When considering a motion to dismiss under Fed.R.Civ.P. 12(b)(6), courts must view the facts contained in the pleadings in the light most favorable to the non-moving party and draw all reasonable inferences in that party’s favor. Perez-Acevedo v. Rivero-Cubano, 520 F.3d 26, 29 (1st Cir. 2008). To survive the motion, however, the plaintiff must present “factual allegations that ‘raise a right to relief above the speculative level, on the assumption that all the allegations in the complaint are true.’” Id. (quoting Bell Atl. Corp. v. Twombly, 550 U.S. 544, 545 (2007)). Put another way, “[w]hile detailed factual allegations are not required, ‘a formulaic recitation of the elements of a cause of action’ is not sufficient. DeLucca v. Nat’l Educ. Ass’n of Rhode Island, No. C.A. 13-155L, 2015 WL 2037547, at *1 (D.R.I. May 5, 2015) (quoting Ashcroft v. Iqbal, 556 U.S. 662, 678 (2009)).

III. Discussion

A. Count II - Unlawful Tip Sharing Under the FLSA

Count II of the Amended Complaint alleges that Defendants violated the FLSA’s “tip credit” provision when they required Plaintiffs to share their tips with employees who were ineligible to receive tips. The FLSA allows employers to pay certain service employees a reduced minimum wage, provided the employees earn the full minimum wage through tips. See 29 U.S.C. § 203(m). The difference between the full minimum wage and the tipped employees’ minimum wages is commonly referred to as a tip credit. See Perez v. Lorraine Enters., Inc., 769 F.3d 23, 27 (1st Cir. 2014). Generally, employers lose the right to take the tip credit if they require employees to share their tips with ineligible employees, giving rise to a claim under § 203(m). Id. For such a tip credit claim to exist, however, employers must actually take the tip credit. See Cumbie v. Woody Woo, Inc., 596 F.3d 577, 581 (9th Cir. 2010) (“Since [defendant] did not take a tip credit, we perceive no basis for concluding that [defendant’s] tip pooling arrangement violated section 203(m) [of the FLSA].”). If employers deduct from employees’ tips and still pay them the full minimum wage, the sharing of tips does not implicate § 203(m) of the FLSA. See Stephenson v. All Resort Coach, Inc., No. 2:12-CV-1097 TS, 2013 WL 4519781, at *5 (D. Utah Aug. 26, 2013) (“Courts interpreting § 203(m) have held that where an employer does not take a tip credit, no § 203(m) violation has occurred. It is only when an employer takes a tip credit that compliance with § 203(m) is required.”).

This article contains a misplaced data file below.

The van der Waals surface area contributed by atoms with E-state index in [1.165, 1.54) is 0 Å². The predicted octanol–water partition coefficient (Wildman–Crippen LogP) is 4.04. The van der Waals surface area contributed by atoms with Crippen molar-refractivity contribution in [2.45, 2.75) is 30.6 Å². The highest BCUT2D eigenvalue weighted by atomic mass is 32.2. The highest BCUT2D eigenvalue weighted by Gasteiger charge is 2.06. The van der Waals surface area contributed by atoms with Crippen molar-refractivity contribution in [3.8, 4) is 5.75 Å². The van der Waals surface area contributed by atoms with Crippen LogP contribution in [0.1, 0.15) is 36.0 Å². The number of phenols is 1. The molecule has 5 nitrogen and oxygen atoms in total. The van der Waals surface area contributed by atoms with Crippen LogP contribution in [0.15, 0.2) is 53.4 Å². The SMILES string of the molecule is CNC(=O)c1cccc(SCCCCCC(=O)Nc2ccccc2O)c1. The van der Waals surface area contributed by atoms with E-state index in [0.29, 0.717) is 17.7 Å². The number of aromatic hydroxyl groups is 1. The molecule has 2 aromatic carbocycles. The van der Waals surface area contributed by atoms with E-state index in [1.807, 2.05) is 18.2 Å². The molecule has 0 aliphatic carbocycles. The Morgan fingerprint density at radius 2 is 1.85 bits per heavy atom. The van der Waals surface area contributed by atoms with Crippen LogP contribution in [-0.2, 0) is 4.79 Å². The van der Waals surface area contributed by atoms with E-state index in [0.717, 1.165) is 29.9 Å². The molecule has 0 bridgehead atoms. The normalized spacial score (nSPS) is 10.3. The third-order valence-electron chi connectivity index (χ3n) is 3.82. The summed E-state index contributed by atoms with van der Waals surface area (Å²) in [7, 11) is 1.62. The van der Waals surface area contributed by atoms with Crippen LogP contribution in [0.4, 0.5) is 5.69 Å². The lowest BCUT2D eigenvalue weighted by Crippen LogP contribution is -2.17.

Here, Plaintiffs allege that Defendants did not pay them a base wage at all. (Am. Compl. ¶ 19.) They do not allege that they received a reduced minimum wage that the Club offset by the dancers’ tips. Consequently, Plaintiffs have failed to plead an essential element of a claim under §203(m) and Count II fails to state a claim upon which relief can be granted.

At oral argument, Plaintiffs suggested that their real reason for bringing Count II was preemptive; they included it to protect against Defendants reducing their damages by claiming the tip credit. Plaintiffs’ concern is well founded and the Court dismisses Count II without prejudice. Plaintiffs are free to raise this argument as ...